This within Charter which we have distinctly heard read, and thankfully received, shall be by us inviolably kept at Philadelphia, the 2d of the 2d Moneth, William Markham, Will. Taylor, Will. Clark, Phil. Lehmane, Sec. Songhurst, Valentine Hollinsworth, Tho. Dark, Cornelius Verhoof.
Some of the Inhabitants of Philadelphia then present,. Responding to a series of pamphlets defending the Boston revolt, Palmer offers an alternate account of the nature of royal authority in English America.
In the course of the pamphlet, Palmer also denies the factual basis of many of the complaints against the Dominion. Two Moneths have already past away, since with Astonishment I have beheld the most deplorable Condition of our Countrey; Into what a Chaos of Confusion and Distraction have we run our selves? And in what a Labrinth of Miseries and Perplexityes are we involved?
That above ten years since, there was an horrid Popish Plot in the Kingdome of England in which the Extirpation of the Protestant Religion was designed. That the better to effect it, our Charter the onely hedge which kept us from the Wild Beasts of the field was both injuriously and illegally Condemned, before it was possible for us to appear at Westminster in the legall Defence of it, and without a faire Leave to Answer for our selves.
That by an illegall Commission we were put under a President and Councill, which was soon superseded by another more Arbitrary and Absolute to Sr. Edmond Andros, giving him Power, by the Advice of his Councill, to make Lawes and levy Taxes as he pleased, to muster and imploy all persons resident in the Territory, as Occasion should require, and them to transfer to any English plantation.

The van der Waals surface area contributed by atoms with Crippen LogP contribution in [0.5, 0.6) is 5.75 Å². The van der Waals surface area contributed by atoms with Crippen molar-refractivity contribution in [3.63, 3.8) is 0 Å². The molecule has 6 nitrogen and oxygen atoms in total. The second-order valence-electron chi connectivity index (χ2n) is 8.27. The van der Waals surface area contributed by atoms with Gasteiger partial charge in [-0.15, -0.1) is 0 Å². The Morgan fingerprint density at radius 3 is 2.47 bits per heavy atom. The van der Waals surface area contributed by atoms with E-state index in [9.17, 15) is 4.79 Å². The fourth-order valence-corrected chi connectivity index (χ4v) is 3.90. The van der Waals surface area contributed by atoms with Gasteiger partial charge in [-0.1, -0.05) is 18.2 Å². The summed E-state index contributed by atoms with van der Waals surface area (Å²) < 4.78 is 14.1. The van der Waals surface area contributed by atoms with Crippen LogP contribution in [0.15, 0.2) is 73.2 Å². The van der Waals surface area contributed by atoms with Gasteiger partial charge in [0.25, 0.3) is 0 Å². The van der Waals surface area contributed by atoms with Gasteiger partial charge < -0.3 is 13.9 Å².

That severall Red-Coats were brought over, to support what should be imposed upon us, and more threatned. That Preferments were principally loaden on Strangers and Haters of the people. That it was impossible to know the Lawes that were made, and yet dangerous to break them.
That by some in open Councill, and by the same in private Converse, it was affirmed, that the People in New-England were all Slaves, and the onely Difference between them and Slaves, was their not being bought and sould; and that it was a Maxim delivered in Open Court, by one of the Councill, That we must not think the Priviledge of English men would follow us to the End of the World. That we were denied the priviledge of Magna Charta, and that Persons who did but peaceably object against raising Taxes without an Assembly, were for it severely fined.
That some People have been kept long in Prison, without any Information against them, or being Charged with any Misdemeanour or Habeas Corpus 1 allowed. That Jury-men were fined and imprisoned, for Refusing to lay their hand on the Booke, as they came to be Sworn, contrary to the Common Law of New-England. That there was a Discovery made of Flaws in the Titles of our Lands: and that the Governour denied that there was any such thing as a Towne among us.
That more than a few were by Terrours drawne to take Patents at excessive Rates.
That the Forceing of the people at the East-ward thereto, gave a Rise to the late unhappy Invasion by the Indians. That the Governour and five or six of the Councill, did what they would, and that all such who were Lovers of their Countrey were seldome admitted. That all manner of Craft and Rage was used to hinder Mr. That allthough the King promised Mr. Mather a Magna Charta for Redresse of Grievances, and that the Governour should be writ unto, to forbeare those Measures that he was upon; yet we were still injured in those very things which were Complained of.